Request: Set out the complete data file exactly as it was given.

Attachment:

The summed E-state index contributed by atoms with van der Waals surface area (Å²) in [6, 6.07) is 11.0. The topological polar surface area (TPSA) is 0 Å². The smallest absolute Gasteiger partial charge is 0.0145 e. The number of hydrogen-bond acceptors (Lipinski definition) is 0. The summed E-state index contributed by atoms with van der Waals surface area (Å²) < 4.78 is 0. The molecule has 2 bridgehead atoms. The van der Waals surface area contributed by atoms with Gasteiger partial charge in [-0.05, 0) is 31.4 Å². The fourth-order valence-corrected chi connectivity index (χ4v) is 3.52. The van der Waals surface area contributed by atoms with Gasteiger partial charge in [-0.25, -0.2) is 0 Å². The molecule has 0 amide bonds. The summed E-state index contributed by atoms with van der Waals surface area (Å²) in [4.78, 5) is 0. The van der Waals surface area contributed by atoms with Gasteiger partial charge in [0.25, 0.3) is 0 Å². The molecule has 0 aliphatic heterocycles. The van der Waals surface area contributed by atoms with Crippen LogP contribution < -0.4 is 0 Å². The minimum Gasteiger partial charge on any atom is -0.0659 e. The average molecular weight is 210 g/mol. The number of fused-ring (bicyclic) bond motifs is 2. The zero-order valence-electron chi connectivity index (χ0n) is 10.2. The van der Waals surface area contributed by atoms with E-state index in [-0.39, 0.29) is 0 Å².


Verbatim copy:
The summed E-state index contributed by atoms with van der Waals surface area (Å²) in [6, 6.07) is 11.0. The topological polar surface area (TPSA) is 0 Å². The smallest absolute Gasteiger partial charge is 0.0145 e. The number of hydrogen-bond acceptors (Lipinski definition) is 0. The summed E-state index contributed by atoms with van der Waals surface area (Å²) < 4.78 is 0. The molecule has 2 bridgehead atoms. The van der Waals surface area contributed by atoms with Gasteiger partial charge in [-0.05, 0) is 31.4 Å². The fourth-order valence-corrected chi connectivity index (χ4v) is 3.52. The van der Waals surface area contributed by atoms with Gasteiger partial charge in [-0.25, -0.2) is 0 Å². The molecule has 0 amide bonds. The summed E-state index contributed by atoms with van der Waals surface area (Å²) in [4.78, 5) is 0. The van der Waals surface area contributed by atoms with Gasteiger partial charge in [0.25, 0.3) is 0 Å². The molecule has 0 aliphatic heterocycles. The van der Waals surface area contributed by atoms with Crippen LogP contribution < -0.4 is 0 Å². The minimum Gasteiger partial charge on any atom is -0.0659 e. The average molecular weight is 210 g/mol. The number of fused-ring (bicyclic) bond motifs is 2. The zero-order valence-electron chi connectivity index (χ0n) is 10.2. The van der Waals surface area contributed by atoms with E-state index in [-0.39, 0.29) is 0 Å².